Typically, a civil action lawsuit begins with a complaint. A complaint is a legal document that details the claims the Plaintiff has against the Defendant. The Defendant must answer the complaint within a certain time (usually about three weeks). Their answer must detail which portions of the complaint they admit to or deny. A Defendant’s reply also contains their defenses and whether they have claims against the Plaintiff or any other party.
If the Defendant doesn’t answer a complaint, a civil court may enter a default judgment in the Plaintiff’s favor. If the Defendant’s answer contains a counterclaim against the Plaintiff, the Plaintiff must also answer within three weeks. Once all complaints have been served, all parties exchange documents and evidence related to the case. This process is called the discovery phase.
Reaching a Car Accident Settlement
During the discovery phase, all parties exchange information through a process of written questions called interrogatories. In most cases, in-person interviews called depositions are also included. Once these processes are complete, all parties can voluntarily resolve their issues through mediation. Mediation is when an impartial, unaffiliated third party assists accident victims in reaching a settlement.
If a settlement is reached, the settlement agreement resolves all issues between the at-fault party and the harmed party. In this case, the court does not need to be involved. A settlement check is delivered to the harmed party’s attorney and shortly released to the harmed party.
If all parties do not reach an agreement, the case will go to trial.
Going to Trial for a Civil Lawsuit
In most civil cases, either party can choose to have a jury trial. At civil court, the attorneys for each party present evidence and arguments for each side. This process helps prove who is responsible for paying which damages.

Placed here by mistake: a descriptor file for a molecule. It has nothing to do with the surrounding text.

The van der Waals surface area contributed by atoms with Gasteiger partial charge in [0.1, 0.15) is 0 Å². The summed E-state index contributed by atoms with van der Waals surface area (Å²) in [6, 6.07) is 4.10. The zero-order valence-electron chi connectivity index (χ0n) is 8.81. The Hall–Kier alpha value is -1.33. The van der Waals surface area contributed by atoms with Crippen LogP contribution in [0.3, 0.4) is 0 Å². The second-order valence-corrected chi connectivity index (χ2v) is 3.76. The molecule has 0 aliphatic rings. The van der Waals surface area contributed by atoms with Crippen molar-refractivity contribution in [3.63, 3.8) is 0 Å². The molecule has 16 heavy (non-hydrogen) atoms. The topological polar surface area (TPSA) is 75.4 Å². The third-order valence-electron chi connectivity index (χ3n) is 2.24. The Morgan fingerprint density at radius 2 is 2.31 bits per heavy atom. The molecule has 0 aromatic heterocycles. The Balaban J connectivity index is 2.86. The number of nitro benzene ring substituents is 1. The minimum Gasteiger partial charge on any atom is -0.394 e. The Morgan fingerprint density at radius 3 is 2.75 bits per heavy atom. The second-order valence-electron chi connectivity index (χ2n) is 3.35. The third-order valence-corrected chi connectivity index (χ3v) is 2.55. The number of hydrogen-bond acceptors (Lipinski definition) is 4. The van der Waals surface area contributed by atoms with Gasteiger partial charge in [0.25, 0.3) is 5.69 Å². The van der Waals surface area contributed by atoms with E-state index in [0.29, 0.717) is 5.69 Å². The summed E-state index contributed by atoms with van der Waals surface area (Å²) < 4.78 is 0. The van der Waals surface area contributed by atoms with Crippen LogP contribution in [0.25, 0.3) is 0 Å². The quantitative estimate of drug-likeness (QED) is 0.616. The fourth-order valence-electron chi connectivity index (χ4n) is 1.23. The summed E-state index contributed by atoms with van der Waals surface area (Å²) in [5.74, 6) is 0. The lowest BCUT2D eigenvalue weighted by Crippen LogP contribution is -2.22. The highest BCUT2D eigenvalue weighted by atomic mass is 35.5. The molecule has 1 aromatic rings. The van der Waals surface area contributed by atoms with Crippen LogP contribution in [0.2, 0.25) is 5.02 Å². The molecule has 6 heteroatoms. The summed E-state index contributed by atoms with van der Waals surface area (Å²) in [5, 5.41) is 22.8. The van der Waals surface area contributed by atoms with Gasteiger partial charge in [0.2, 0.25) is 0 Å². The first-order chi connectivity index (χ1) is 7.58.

A judge or jury will decide on all unresolved issues. Once they reach a decision, the judge will order the at-fault party to compensate the harmed party for their damages. A settlement check is then delivered to the harmed party’s attorney, who follows the appropriate timeline to release the funds to the harmed party.
Do You Need a Car Accident Lawyer for a Civil Lawsuit?
Much like filing a pain and suffering claim without a lawyer, it is difficult to file a civil lawsuit without an attorney. Therefore, we highly suggest hiring a car accident lawyer when filing a civil lawsuit. An auto accident attorney can help you gather evidence, assess damages, and establish liability. Additionally, you can feel safe confiding in them because of your attorney-client relationship.
A car accident attorney’s knowledge of personal injury and Arizona driving laws makes them invaluable to your case. They can make litigation filings on your behalf and communicate with the civil court. And an attorney skilled in negotiations and trial law can effectively represent you in court. Their expertise can help maximize your potential compensation. Plus, a lawyer can handle the civil lawsuit process, so you can focus on recovering.
Seek a Free Consultation to Learn More
Unsure if a civil lawsuit is right for you? Reach out to a personal injury law firm to receive free legal advice. A free consultation can help you decide whether or not you have the grounds to file a civil claim and determine your potential compensation.
You might not be able to prevent a car accident, but a car accident attorney can prevent you from receiving an unfair settlement.